I saw this when it first came out in the cinema way way back in good old 1998, the air was cleaner back then. *Cough!* sorry!...anyway I didn't really like it as I recall, it was hyped up pretty strongly but didn't really live it up to it. Surprise surprise on a re-watch I have done a 180 and now do appreciate the film a whole lot more, I guess I didn't quite get the tone first time round. Set in small town USA two sets of brand spanking new hi-tec toys are due for release but a small batch get an early chance of sales in a local toy shop. The shop is run by a humble man who has a slightly rebellious son, naturally this lad gets into some small fry high jinx (that builds) with these toys as they break loose and run amok. One set of toys are the good guys and one set are supposedly the bad guys, one group has been programmed to destroy the other and the local family is slap bang in the middle. Basically this is a modern remake of 'Gremlins' and I never even twigged back in the day. The whole premise is pretty much the same albeit in a lighter tone of course, replace monsters with killer toys. Everything is very cliched and pretty stereotypical of small town America, the film is actually a very good little homage to those classic 80's teen flicks that involved monsters/aliens/the supernatural etc...Hell they even cast classic 80's stars Wendy Schaal and Dick Miller, who of course has starred in some perfect examples of typical 80's trashy horror comedies, including 'Gremlins' (that's not trashy by the way). Miller even plays a similar type of role to his 'Gremlins' character, direct homage to the genre right there if you ask me. Had this been made back in the day it probably would have been pretty dark, but lets give credit where credits due, this film is also quite dark. Its not scary and its not bloody of course but there is a nice undercurrent of evil that lurks within these toy soldiers. You would think how can a toy injure me, but give these little guys a big knife or nail gun and all of a sudden you've got a problem. This is how the film works well in my opinion, they don't hold right back with the action, yeah sure most of it is kinda silly, almost cute, but there are some slightly nasty moments where they have successfully tweaked the hairs on the back of your neck. The sadistic knife wielding 'Barbie-ish' girly dolls are a good example of this. The sequences with them involved aren't scary but its certainly heading down eerie street as they scamper around with damage to their faces and no hair. Almost a PG version of 'Chucky'...almost. The toys themselves are a mixed for me. On the one hand the gruff, butch, muscle bound military special elite soldiers are really nicely. Love the cliched cartoonish caricatures of the typical buzz cut 80's macho action man, especially the cigar chomping ones. Not only do they look like a typical dirty dozen team with each member a master in his own field (explosives, communications etc...), but they got Borgnine, Walker, Brown and Kennedy to voice them! awesome much?!. The other two remaining soldiers are voiced by Tommy Lee Jones and Bruce Dern so really its nothing short of sheer brilliance. And again back in the day I didn't even realise. Of course you have to remember that even though these little guys have been deliberately designed to homage their voice actors to a degree (and the action man genre). They are also suppose to be stereotypical action figures within the film, the type of toys that little boys would clearly love, look at their their names...'Brick Bazooka' 'Nick Nitro'. The characters work on two levels of the conventional stereotype. On the other hand the Gorgonites are a very surreal bunch that didn't really fit the style of the film methinks. Their leader 'Archer' is pretty cool looking and sounds epic voiced by Langella but the rest are a crazy ass bunch of monsters that would feel more at home in a Tim Burton fairytale really. I'm not sure why they didn't keep all the Gorgonites the same type of creature as their leader Archer just with different colours or patterns on the fur (go down the Thundercat route). I did like the dark twisted appearance of one or two of them sure, almost a bit 'Evil Dead-ish' if you ask me but they just don't fit this flick. I do recall that a lot of the hype for this film was down to the Stan Winston effects for the toys. To be fair these effects still remain solid today, gotta give kudos to the actual design and creation of all those action figures because they do look great, I'd have one. The CGI is also not too bad these days, its used for the more obvious requirements but blends in well. On the whole they managed to use both real props/models and CGI effectively together instead of just relying on all out computer effects. This film shows me how you change as you get older, when I first saw it I couldn't care a less about it and didn't pick up on half the details. Now I can see clearly what they were trying to do and I think it works pretty well really. Its not anywhere near as good as some of the 80's classics but it can hold it head up high as a decent entry into the comedy horror genre. I say comedy horror with a pinch of salt as its not totally like that, more a watered down kiddie PG version but still good still good.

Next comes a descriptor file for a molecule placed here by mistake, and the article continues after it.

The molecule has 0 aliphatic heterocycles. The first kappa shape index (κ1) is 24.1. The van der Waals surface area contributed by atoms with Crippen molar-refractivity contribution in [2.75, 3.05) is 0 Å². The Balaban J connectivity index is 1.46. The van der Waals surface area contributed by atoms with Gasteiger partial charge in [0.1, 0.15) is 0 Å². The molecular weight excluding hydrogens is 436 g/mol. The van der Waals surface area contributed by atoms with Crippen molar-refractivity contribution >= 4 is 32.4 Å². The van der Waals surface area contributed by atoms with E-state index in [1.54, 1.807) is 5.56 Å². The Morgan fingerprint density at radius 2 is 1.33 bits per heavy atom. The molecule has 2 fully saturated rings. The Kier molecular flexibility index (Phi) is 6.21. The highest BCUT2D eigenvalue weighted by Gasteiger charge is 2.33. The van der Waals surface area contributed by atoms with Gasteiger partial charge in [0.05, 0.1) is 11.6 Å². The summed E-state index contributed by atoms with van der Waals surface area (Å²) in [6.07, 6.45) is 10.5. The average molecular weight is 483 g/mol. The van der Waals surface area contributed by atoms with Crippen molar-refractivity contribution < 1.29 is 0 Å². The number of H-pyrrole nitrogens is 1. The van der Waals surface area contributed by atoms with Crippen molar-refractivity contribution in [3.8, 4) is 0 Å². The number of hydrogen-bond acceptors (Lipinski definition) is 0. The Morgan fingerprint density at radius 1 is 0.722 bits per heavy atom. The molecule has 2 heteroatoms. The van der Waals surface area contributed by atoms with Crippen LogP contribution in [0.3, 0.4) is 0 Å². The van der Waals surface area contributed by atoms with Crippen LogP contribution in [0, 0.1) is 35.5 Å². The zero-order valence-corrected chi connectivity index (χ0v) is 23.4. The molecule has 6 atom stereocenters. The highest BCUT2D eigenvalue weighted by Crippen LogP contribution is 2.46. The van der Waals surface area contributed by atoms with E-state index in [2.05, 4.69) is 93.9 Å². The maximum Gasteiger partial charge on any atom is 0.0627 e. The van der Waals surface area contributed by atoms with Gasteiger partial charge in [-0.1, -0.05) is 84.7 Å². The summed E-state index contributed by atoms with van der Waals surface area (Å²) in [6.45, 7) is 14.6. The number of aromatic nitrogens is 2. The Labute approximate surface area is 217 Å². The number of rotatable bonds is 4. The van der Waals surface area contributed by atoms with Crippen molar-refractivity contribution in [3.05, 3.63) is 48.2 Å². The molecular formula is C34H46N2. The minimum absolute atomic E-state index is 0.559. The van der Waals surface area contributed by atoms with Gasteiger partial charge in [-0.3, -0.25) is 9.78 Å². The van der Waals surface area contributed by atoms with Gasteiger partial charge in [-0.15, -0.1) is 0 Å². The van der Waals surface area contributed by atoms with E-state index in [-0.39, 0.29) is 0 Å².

Phil Hubbs